Ok, let’s talk about stretching and flexibility. There are TONS of different stretches that ballet students should be doing several times a week to achieve the level of flexibility that is needed to be a dancer. It has been my observation as a teacher over the past several years that for most students, the only time they ever stretch is when you make them do so during class. Yes of course there are lots of very dedicated students out there who DO stretch on their own, but for the most part I’ve found that most don’t. When I ask my students why they don’t stretch on their own, 99% of the time they tell me that “I don’t have time.”
So, before we get into the stretches that you should be doing on a regular basis, the first thing you need to know is that before you stretch, you need to be warmed up. The PERFECT time to stretch is after you have finished a ballet class, but if you are going to be doing these stretches at home, you will need to spend at least 5 minutes getting your body warmed up. Even just walking around the house, going up and down stairs, and/or doing a few plies and tendus should be enough to prepare your body for stretching.
Ok… here are 10 stretches that you can do in 15 minutes or less — many of these can even be done while you are doing homework, reading a text book, watching TV, etc. So no more excuses people!!!
- Right Split (60 seconds)
- Right leg in front, left leg behind. More important to keep the front leg straight as you stretch than the back one. Keep one hand on either side of your front leg to keep your balance. Pointe your front foot as you stretch.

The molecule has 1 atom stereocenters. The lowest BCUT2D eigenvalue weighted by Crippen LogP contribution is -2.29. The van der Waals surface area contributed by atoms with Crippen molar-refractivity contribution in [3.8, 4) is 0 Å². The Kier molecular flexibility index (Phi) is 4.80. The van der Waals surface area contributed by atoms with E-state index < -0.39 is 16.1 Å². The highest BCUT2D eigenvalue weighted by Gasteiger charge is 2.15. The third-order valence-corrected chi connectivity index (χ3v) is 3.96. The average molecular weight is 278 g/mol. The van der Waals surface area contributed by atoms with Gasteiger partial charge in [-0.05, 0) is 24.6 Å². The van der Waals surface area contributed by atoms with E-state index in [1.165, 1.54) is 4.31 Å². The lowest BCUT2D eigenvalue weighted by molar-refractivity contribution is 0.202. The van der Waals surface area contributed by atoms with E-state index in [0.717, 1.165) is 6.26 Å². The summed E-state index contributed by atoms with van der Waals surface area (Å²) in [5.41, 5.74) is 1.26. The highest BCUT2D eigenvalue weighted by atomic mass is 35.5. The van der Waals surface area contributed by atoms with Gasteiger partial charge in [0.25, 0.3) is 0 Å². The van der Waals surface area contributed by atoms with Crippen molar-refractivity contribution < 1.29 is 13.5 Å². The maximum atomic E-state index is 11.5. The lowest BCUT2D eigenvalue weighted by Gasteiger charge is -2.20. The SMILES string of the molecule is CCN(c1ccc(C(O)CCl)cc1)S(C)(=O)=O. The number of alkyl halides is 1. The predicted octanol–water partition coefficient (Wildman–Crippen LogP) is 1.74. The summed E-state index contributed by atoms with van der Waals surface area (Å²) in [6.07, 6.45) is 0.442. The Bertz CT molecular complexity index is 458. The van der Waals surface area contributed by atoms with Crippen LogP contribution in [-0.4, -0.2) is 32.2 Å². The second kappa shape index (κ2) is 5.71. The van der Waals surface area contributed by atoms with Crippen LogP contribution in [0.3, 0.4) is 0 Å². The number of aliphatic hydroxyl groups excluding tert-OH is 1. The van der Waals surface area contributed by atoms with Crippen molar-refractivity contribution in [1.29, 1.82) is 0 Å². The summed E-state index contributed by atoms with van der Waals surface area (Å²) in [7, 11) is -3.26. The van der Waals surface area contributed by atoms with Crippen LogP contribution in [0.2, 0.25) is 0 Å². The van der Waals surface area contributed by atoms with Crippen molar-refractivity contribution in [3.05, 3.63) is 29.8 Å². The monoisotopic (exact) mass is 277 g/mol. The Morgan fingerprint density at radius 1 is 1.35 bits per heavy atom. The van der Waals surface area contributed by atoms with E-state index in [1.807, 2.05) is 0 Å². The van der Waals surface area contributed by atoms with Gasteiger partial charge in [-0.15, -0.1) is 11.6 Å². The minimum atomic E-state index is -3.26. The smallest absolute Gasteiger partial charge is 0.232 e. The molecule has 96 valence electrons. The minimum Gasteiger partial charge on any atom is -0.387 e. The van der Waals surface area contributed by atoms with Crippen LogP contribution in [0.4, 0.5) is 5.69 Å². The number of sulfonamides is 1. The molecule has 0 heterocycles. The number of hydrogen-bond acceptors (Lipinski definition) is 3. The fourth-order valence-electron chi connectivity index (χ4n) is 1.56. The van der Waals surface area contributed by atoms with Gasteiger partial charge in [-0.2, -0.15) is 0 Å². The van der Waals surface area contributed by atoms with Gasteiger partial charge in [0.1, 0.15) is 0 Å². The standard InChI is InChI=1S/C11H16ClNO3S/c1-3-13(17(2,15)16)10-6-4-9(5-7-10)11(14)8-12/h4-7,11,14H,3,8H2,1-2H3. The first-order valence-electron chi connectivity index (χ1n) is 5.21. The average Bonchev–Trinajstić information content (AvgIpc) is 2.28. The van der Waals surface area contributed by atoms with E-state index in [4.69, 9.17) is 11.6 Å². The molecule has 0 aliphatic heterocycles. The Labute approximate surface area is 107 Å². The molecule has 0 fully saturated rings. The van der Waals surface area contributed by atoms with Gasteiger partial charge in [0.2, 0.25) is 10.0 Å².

- Left Split (60 seconds)
- Middle/Center Split (60 seconds)
- Siting on the floor with both legs out to the side. A good way to see how near or far you are to achieving a full middle split is to do this stretch pushed up against and facing a wall or using a line of tape on the studio floor (put your heels on the tape and then try to scooch up as close as you can to sitting on the tape, too).
- Reaching forward in Middle Split (60 seconds)
- Butterfly (60 seconds)
- Pike (60 seconds)
- Sitting on the floor, both legs are straight out in front of you with the backs of the knees on the floor. Reach forward with your arms toward your toes and drop your head. Ultimate goal is to have your stomach laying on your thighs with knees straight.
- Frog (60 seconds)
- Lying on your stomach, bend your knees and put the bottoms of your feet together. Your knees will be facing away from each other. Keeping your hips on the floor, try to get your ankles as close to the floor as you can. (*Note – Some teachers would rather you have your ankles on the floor to start and then work to achieve having the hips on the floor.)
- Toes to Head (60 seconds)
- This might have been called “mermaid stretch” or “seal stretch” when you were younger. Starting on your stomach, push up on your hands keeping your hips close to the floor, bend your knees, and try to touch your toes to your head by arching your back. It will be easier if you let your knees be apart (kind of like the frog) while you do this stretch instead of keeping them very close together.
- Bridge (60 seconds)
- Start lying on your back, put your feet and hands flat on the floor and then push your body up off the floor by arching your back. If you are new to this stretch, you might want to have someone spot you until you get the hang of pushing up into the arch.
- Foot in Hand (60 seconds per leg)
- Standing at the barre (or near something to hold onto if doing this at home), grab one of your feet and then extend/stretch your leg out to the side (think of it as a developpe a la seconde where you are holding your arch/foot). Ideally, you do this on a straight standing leg, but when you first start trying this you might need to keep your standing leg in a bit of a plie until you gain the needed flexibility. You can also perform this stretch to the front (think developpe devant holding the foot) and to the back (think arabesque/penchee holding just below the knee).
Please note that with all of these stretches, you should never “bounce” — this can be damaging to your muscles. Also make sure you breathe and try to relax as much as you can so that your muscles aren’t too tense. As for how often you should be stretching, I would recommend doing all of these stretches 5-7 days a week. Sounds like a lot, I know, but you will be shocked how quickly your flexibility will improve! And your teachers WILL notice!!!
***Special thank you to my stretching model and student Payton Dupont.***